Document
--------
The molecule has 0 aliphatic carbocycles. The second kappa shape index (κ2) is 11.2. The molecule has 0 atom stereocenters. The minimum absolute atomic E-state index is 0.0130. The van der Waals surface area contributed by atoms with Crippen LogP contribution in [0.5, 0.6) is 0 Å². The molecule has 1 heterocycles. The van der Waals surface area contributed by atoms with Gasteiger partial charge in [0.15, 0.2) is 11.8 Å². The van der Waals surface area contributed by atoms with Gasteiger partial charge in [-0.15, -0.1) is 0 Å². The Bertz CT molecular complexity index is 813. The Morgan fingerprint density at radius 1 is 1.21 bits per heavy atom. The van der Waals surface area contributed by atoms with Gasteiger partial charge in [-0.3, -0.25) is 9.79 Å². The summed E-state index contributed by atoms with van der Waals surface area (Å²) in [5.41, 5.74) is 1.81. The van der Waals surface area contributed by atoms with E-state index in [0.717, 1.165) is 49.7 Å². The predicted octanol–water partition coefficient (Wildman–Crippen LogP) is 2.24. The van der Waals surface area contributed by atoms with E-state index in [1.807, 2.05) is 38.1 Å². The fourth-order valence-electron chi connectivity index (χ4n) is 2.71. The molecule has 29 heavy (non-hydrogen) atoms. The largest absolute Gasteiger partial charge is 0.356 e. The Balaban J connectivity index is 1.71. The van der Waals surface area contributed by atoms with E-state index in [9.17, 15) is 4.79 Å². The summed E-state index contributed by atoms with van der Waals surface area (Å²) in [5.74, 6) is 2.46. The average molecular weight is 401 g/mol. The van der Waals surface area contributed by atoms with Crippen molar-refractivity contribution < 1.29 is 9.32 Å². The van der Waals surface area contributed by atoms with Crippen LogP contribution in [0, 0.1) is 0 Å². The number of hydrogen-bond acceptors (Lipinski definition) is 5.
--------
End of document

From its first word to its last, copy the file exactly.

The molecule has 0 aliphatic carbocycles. The second kappa shape index (κ2) is 11.2. The molecule has 0 atom stereocenters. The minimum absolute atomic E-state index is 0.0130. The van der Waals surface area contributed by atoms with Crippen LogP contribution in [0.5, 0.6) is 0 Å². The molecule has 1 heterocycles. The van der Waals surface area contributed by atoms with Gasteiger partial charge in [0.15, 0.2) is 11.8 Å². The van der Waals surface area contributed by atoms with Gasteiger partial charge in [-0.15, -0.1) is 0 Å². The Bertz CT molecular complexity index is 813. The Morgan fingerprint density at radius 1 is 1.21 bits per heavy atom. The van der Waals surface area contributed by atoms with Gasteiger partial charge in [-0.3, -0.25) is 9.79 Å². The summed E-state index contributed by atoms with van der Waals surface area (Å²) in [5.41, 5.74) is 1.81. The van der Waals surface area contributed by atoms with E-state index in [0.717, 1.165) is 49.7 Å². The predicted octanol–water partition coefficient (Wildman–Crippen LogP) is 2.24. The van der Waals surface area contributed by atoms with E-state index in [1.807, 2.05) is 38.1 Å². The fourth-order valence-electron chi connectivity index (χ4n) is 2.71. The molecule has 29 heavy (non-hydrogen) atoms. The largest absolute Gasteiger partial charge is 0.356 e. The Balaban J connectivity index is 1.71. The van der Waals surface area contributed by atoms with E-state index in [9.17, 15) is 4.79 Å². The summed E-state index contributed by atoms with van der Waals surface area (Å²) in [5.74, 6) is 2.46. The average molecular weight is 401 g/mol. The van der Waals surface area contributed by atoms with Crippen molar-refractivity contribution < 1.29 is 9.32 Å². The van der Waals surface area contributed by atoms with Crippen LogP contribution in [0, 0.1) is 0 Å². The number of hydrogen-bond acceptors (Lipinski definition) is 5.